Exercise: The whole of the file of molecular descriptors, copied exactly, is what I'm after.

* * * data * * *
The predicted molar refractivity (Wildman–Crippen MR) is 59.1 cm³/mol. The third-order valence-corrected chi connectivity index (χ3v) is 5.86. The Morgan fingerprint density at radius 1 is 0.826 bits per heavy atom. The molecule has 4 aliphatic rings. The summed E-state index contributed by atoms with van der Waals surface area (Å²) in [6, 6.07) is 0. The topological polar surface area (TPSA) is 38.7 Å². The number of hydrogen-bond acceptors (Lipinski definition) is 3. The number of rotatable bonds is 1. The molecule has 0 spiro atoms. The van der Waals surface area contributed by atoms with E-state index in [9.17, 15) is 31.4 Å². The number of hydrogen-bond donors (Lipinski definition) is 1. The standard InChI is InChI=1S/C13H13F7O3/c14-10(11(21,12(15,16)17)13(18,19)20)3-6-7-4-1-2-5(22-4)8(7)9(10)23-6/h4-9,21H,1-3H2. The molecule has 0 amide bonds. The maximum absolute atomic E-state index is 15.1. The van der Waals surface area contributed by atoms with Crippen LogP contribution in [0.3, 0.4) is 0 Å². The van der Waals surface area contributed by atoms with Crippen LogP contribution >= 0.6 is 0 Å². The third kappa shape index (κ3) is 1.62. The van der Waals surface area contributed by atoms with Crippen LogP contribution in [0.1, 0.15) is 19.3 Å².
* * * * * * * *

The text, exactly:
The predicted molar refractivity (Wildman–Crippen MR) is 59.1 cm³/mol. The third-order valence-corrected chi connectivity index (χ3v) is 5.86. The Morgan fingerprint density at radius 1 is 0.826 bits per heavy atom. The molecule has 4 aliphatic rings. The summed E-state index contributed by atoms with van der Waals surface area (Å²) in [6, 6.07) is 0. The topological polar surface area (TPSA) is 38.7 Å². The number of hydrogen-bond acceptors (Lipinski definition) is 3. The number of rotatable bonds is 1. The molecule has 0 spiro atoms. The van der Waals surface area contributed by atoms with E-state index in [9.17, 15) is 31.4 Å². The number of hydrogen-bond donors (Lipinski definition) is 1. The standard InChI is InChI=1S/C13H13F7O3/c14-10(11(21,12(15,16)17)13(18,19)20)3-6-7-4-1-2-5(22-4)8(7)9(10)23-6/h4-9,21H,1-3H2. The molecule has 0 amide bonds. The maximum absolute atomic E-state index is 15.1. The van der Waals surface area contributed by atoms with Crippen LogP contribution in [0.3, 0.4) is 0 Å². The van der Waals surface area contributed by atoms with Crippen LogP contribution >= 0.6 is 0 Å². The third kappa shape index (κ3) is 1.62. The van der Waals surface area contributed by atoms with Crippen LogP contribution in [0.1, 0.15) is 19.3 Å².